Circle Cutter Jig for the Bandsaw - SUPER EASY!

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Introduction: Circle Cutter Jig for the Bandsaw - SUPER EASY!

About: Hi, I am Jake. Engineer by day, maker by night - I wanted to start a channel to showcase to my projects and inspire you to dream big and create often!

I wanted to build the "Jupiter" table from Nick Offermans book "Good Clean Fun" and needed to find a way to make the circle top. I had never done this, so it was a little intimdating at first, but once I figured it out I couldn't believe that I havn't built this jig before!

This jig is super easy to build. There are tons of ways to upgrade the jig with adjustability or other features, but for this project, I wanted to keep things super simple. Lets dive into it!

Supplies

  • 3/4" plywood (at least a 12" square is recommended)
  • 3/4" wide material for a runner. (This should fit perfectly in the miter slot of your saw, with no play)
  • A small brad nail
  • glue
  • more brad nails for nailing in the runner and stop block

Step 1: Measure and Cut the Plywood Base

Depending on how much plywood you have available, try to make the base of your circle jig a little bit bigger than your bandsaw table. You can bias the base to the right side of the blade to give you more room for circles. The goal here is to take advantage of as much space as possible, depending on the size of your bandsaw table.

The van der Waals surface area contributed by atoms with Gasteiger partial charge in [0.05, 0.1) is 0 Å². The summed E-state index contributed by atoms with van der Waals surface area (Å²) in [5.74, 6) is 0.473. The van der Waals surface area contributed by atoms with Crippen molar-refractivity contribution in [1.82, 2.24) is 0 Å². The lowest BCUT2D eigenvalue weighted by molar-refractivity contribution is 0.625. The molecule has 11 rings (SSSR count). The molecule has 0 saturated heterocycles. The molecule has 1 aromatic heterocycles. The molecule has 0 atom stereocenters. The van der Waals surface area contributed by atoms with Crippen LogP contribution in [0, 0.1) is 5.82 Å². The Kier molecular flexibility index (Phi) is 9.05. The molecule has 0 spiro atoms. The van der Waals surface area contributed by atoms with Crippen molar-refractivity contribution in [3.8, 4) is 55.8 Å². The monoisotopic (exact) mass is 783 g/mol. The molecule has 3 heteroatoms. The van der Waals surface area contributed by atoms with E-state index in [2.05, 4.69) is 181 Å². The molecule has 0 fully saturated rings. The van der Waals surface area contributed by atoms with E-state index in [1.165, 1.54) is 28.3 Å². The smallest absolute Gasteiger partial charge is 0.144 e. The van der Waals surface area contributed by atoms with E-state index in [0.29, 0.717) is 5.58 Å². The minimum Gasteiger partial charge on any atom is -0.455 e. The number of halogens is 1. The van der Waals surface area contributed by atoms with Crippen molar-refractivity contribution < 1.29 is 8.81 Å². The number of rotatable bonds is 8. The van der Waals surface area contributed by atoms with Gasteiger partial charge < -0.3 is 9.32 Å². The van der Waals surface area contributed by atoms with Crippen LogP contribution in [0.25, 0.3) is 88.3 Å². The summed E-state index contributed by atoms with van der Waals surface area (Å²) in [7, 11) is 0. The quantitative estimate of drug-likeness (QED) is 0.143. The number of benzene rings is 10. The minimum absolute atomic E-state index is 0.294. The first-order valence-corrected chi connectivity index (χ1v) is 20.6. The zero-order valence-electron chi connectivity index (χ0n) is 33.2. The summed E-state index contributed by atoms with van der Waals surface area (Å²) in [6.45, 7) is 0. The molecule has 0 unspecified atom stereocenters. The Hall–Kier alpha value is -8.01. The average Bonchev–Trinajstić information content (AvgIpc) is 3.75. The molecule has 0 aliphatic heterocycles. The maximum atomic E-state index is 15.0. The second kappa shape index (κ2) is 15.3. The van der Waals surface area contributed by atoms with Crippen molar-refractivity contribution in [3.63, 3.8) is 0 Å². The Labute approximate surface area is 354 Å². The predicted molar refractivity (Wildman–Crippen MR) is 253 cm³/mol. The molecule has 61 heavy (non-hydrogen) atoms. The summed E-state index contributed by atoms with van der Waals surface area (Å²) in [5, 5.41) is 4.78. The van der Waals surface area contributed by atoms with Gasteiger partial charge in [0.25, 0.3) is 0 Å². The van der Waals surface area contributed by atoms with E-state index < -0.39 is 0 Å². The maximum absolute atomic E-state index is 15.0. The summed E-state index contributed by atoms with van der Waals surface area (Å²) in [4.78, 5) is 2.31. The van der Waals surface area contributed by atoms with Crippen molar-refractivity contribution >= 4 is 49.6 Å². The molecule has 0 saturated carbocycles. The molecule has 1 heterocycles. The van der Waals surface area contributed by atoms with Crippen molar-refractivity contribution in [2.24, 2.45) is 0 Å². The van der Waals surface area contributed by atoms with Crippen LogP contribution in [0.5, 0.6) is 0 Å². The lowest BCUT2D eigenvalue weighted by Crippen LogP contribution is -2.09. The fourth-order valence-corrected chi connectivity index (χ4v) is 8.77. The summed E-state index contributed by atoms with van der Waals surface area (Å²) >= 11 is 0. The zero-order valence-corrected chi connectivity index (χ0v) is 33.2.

Place the plywood base on the bandsaw and mark where the runner and blade will be on the jig. These marks will come in handy later on.

Hint: If you are REALLY limited on materials, attach the runner (next step) so that the entire platform is left of the blade. This won't give zero clearance at the blade, and may increase tear out, but you will be able to cut a larger circle!

Step 2: Cutting the Runner / Miter Rail

Cut the miter rail from a thin piece of hardwood or plastic. The runner should be around 1/4" thick and 3/4" wide. Cut this rail a little bit wider than you need, and then slowly creep up on the exact dimension for a perfect fit. If you cut the rail too narrow (like I did!) try again. Any slop or looseness in this rail will affect the accuracy of your jig later on - this is worth getting right!